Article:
The Pulitzer Prize-winning critic of The Wall Street Journal, Joe Morgenstern reviews films weekly in the paper and on KCRW.
When Basic Training Goes Beyond the Basics
The hero of "Moffie" is a closeted gay conscript in the South Africa of 1981. In addition to the killing arts, he and his fellow draftees are trained in racism and homophobia.
Versus films are a genre unto themselves. Now we have "Godzilla vs. Kong," an addition to the genre that isn't proud so much as inevitable. Or unavoidable.
When might and right make a Bob Odenkirk action thriller
In "Nobody," the star of "Better Call Saul" plays a placid suburbanite who discovers the pleasures of revenge.
The Importance of Not Being Earnest
"The Courier," a Cold War spy thriller starring Benedict Cumberbatch, is earnest to a fault. Meaning it's unaccountably dull, even though Cumberbatch gives another of his strong performances, this time in the role of Greville Wynne, a British...
When A Smaller Film Has Big Ambitions
Working from the Nico Walker novel about the horrors of war and opioid addiction, Anthony Russo and Joe Russo have made a screen version that elevates, for better or the gritty source material into the epic journey of a troubled soul.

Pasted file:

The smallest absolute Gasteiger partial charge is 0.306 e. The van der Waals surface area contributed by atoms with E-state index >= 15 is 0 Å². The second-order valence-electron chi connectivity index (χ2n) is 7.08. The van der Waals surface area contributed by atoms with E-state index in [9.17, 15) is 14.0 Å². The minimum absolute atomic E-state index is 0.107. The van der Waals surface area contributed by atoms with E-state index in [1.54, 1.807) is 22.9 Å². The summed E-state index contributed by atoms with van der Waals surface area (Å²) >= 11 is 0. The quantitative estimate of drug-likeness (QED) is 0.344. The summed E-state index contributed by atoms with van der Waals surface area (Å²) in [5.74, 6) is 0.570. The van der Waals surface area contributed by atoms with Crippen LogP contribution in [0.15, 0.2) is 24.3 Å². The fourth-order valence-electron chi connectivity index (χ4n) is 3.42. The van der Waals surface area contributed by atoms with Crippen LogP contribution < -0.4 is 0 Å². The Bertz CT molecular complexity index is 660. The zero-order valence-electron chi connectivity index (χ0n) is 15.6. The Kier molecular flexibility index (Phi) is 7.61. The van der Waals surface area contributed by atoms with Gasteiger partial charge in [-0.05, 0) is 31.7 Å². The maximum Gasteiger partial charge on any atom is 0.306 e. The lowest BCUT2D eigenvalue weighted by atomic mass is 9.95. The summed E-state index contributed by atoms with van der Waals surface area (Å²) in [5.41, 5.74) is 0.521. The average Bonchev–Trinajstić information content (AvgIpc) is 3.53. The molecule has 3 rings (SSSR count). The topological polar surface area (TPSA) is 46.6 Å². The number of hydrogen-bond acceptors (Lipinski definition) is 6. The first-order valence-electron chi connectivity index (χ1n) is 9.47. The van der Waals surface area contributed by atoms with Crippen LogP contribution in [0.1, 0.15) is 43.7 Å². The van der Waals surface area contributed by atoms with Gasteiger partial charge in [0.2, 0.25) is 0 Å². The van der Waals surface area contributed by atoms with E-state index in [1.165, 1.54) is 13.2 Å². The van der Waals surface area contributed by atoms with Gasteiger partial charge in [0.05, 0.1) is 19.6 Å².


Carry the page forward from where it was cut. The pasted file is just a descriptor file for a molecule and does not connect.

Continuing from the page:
A deep dig into fertile soil
In "The Truffle Hunters," a new documentary by Michael Dweck and Gregory Kershaw, Italian men in their 60s, 70s and 80s do as they've done for decades--search the forests of the Alba region for precious white truffles. Their lives are happy and...
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If you can get past the genre biases...
I wish Mr. Morgenstern got over some of his genre biases, but otherwise this podcast is a great resource for anyone who wants concise, witty (if dry), smart movie reviews.
Joe, please, no spoilers!
Every five or so reviews he spoils the ending of a film, which is extremely frustrating since it never seems necessary to deliver his message.